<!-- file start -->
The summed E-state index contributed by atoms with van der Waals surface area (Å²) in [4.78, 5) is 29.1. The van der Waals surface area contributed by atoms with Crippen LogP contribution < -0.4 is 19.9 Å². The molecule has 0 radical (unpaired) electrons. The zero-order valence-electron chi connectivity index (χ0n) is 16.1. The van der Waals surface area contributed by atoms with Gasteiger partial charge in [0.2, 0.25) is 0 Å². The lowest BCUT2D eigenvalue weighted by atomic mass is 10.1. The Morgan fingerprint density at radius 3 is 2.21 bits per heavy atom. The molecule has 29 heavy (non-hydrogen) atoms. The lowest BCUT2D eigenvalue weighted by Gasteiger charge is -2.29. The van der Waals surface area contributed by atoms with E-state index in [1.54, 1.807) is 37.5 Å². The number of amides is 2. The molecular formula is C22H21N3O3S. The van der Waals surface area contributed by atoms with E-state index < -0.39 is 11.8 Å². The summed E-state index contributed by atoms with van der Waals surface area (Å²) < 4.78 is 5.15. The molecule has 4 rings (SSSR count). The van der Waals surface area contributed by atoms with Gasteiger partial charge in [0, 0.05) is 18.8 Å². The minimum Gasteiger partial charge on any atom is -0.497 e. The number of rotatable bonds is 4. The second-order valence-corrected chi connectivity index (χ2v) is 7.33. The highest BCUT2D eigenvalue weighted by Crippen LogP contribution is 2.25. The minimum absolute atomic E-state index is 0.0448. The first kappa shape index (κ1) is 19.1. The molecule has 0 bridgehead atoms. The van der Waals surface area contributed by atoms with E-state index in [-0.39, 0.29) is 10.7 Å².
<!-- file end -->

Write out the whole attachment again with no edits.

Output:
The summed E-state index contributed by atoms with van der Waals surface area (Å²) in [4.78, 5) is 29.1. The van der Waals surface area contributed by atoms with Crippen LogP contribution < -0.4 is 19.9 Å². The molecule has 0 radical (unpaired) electrons. The zero-order valence-electron chi connectivity index (χ0n) is 16.1. The van der Waals surface area contributed by atoms with Gasteiger partial charge in [0.2, 0.25) is 0 Å². The lowest BCUT2D eigenvalue weighted by atomic mass is 10.1. The Morgan fingerprint density at radius 3 is 2.21 bits per heavy atom. The molecule has 29 heavy (non-hydrogen) atoms. The lowest BCUT2D eigenvalue weighted by Gasteiger charge is -2.29. The van der Waals surface area contributed by atoms with E-state index in [1.54, 1.807) is 37.5 Å². The number of amides is 2. The molecular formula is C22H21N3O3S. The van der Waals surface area contributed by atoms with E-state index < -0.39 is 11.8 Å². The summed E-state index contributed by atoms with van der Waals surface area (Å²) < 4.78 is 5.15. The molecule has 4 rings (SSSR count). The van der Waals surface area contributed by atoms with Gasteiger partial charge in [0, 0.05) is 18.8 Å². The minimum Gasteiger partial charge on any atom is -0.497 e. The number of rotatable bonds is 4. The second-order valence-corrected chi connectivity index (χ2v) is 7.33. The highest BCUT2D eigenvalue weighted by Crippen LogP contribution is 2.25. The minimum absolute atomic E-state index is 0.0448. The first kappa shape index (κ1) is 19.1. The molecule has 0 bridgehead atoms. The van der Waals surface area contributed by atoms with E-state index in [-0.39, 0.29) is 10.7 Å².